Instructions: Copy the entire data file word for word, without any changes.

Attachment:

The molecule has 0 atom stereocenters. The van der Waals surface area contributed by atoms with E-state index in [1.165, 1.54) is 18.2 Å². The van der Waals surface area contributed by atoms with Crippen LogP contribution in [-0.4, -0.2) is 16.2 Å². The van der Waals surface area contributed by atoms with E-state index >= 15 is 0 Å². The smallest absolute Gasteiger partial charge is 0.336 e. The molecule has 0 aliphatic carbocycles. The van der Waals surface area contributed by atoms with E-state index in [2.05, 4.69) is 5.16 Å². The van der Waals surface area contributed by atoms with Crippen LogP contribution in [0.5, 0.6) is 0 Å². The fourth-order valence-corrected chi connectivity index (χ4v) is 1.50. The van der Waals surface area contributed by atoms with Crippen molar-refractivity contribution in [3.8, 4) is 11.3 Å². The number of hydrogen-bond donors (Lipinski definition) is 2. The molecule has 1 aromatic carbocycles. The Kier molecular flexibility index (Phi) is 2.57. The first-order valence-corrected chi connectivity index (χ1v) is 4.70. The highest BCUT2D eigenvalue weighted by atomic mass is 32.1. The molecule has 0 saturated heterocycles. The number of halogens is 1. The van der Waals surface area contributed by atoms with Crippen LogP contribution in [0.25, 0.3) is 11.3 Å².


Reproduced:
The molecule has 0 atom stereocenters. The van der Waals surface area contributed by atoms with E-state index in [1.165, 1.54) is 18.2 Å². The van der Waals surface area contributed by atoms with Crippen LogP contribution in [-0.4, -0.2) is 16.2 Å². The van der Waals surface area contributed by atoms with E-state index >= 15 is 0 Å². The smallest absolute Gasteiger partial charge is 0.336 e. The molecule has 0 aliphatic carbocycles. The van der Waals surface area contributed by atoms with E-state index in [2.05, 4.69) is 5.16 Å². The van der Waals surface area contributed by atoms with Crippen LogP contribution in [0.5, 0.6) is 0 Å². The fourth-order valence-corrected chi connectivity index (χ4v) is 1.50. The van der Waals surface area contributed by atoms with Crippen molar-refractivity contribution in [3.8, 4) is 11.3 Å². The number of hydrogen-bond donors (Lipinski definition) is 2. The molecule has 1 aromatic carbocycles. The Kier molecular flexibility index (Phi) is 2.57. The first-order valence-corrected chi connectivity index (χ1v) is 4.70. The highest BCUT2D eigenvalue weighted by atomic mass is 32.1. The molecule has 0 saturated heterocycles. The number of halogens is 1. The van der Waals surface area contributed by atoms with Crippen LogP contribution in [0.25, 0.3) is 11.3 Å².